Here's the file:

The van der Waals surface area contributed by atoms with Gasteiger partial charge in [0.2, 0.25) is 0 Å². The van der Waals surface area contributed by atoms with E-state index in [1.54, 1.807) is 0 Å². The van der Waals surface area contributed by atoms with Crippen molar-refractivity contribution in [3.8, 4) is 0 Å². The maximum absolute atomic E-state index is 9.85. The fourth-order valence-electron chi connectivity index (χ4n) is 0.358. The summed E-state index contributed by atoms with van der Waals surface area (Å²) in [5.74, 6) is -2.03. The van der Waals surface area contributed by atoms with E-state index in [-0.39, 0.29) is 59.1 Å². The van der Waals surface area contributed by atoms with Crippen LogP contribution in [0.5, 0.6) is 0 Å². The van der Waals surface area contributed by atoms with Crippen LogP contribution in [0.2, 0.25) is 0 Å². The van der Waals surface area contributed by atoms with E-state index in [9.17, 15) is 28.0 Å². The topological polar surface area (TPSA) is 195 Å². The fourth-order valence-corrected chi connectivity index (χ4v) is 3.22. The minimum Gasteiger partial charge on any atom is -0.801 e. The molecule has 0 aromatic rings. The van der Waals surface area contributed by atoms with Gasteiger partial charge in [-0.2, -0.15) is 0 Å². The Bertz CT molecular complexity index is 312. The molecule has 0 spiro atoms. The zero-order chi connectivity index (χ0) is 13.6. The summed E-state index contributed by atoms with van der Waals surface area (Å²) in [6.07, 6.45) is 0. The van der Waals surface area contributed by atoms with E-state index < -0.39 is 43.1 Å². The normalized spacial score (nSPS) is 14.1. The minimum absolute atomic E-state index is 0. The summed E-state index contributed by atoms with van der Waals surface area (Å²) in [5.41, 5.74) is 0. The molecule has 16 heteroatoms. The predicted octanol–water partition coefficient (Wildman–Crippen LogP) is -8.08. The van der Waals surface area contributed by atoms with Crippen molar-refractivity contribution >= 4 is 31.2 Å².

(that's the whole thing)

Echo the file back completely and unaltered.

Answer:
The van der Waals surface area contributed by atoms with Gasteiger partial charge in [0.2, 0.25) is 0 Å². The van der Waals surface area contributed by atoms with E-state index in [1.54, 1.807) is 0 Å². The van der Waals surface area contributed by atoms with Crippen molar-refractivity contribution in [3.8, 4) is 0 Å². The maximum absolute atomic E-state index is 9.85. The fourth-order valence-electron chi connectivity index (χ4n) is 0.358. The summed E-state index contributed by atoms with van der Waals surface area (Å²) in [5.74, 6) is -2.03. The van der Waals surface area contributed by atoms with E-state index in [-0.39, 0.29) is 59.1 Å². The van der Waals surface area contributed by atoms with Crippen LogP contribution in [0.5, 0.6) is 0 Å². The van der Waals surface area contributed by atoms with Crippen LogP contribution in [0.2, 0.25) is 0 Å². The van der Waals surface area contributed by atoms with E-state index in [9.17, 15) is 28.0 Å². The topological polar surface area (TPSA) is 195 Å². The fourth-order valence-corrected chi connectivity index (χ4v) is 3.22. The minimum Gasteiger partial charge on any atom is -0.801 e. The molecule has 0 aromatic rings. The van der Waals surface area contributed by atoms with Gasteiger partial charge in [-0.2, -0.15) is 0 Å². The Bertz CT molecular complexity index is 312. The molecule has 0 spiro atoms. The zero-order chi connectivity index (χ0) is 13.6. The summed E-state index contributed by atoms with van der Waals surface area (Å²) in [6.07, 6.45) is 0. The van der Waals surface area contributed by atoms with E-state index < -0.39 is 43.1 Å². The normalized spacial score (nSPS) is 14.1. The minimum absolute atomic E-state index is 0. The summed E-state index contributed by atoms with van der Waals surface area (Å²) in [5.41, 5.74) is 0. The molecule has 16 heteroatoms. The predicted octanol–water partition coefficient (Wildman–Crippen LogP) is -8.08. The van der Waals surface area contributed by atoms with Crippen molar-refractivity contribution >= 4 is 31.2 Å².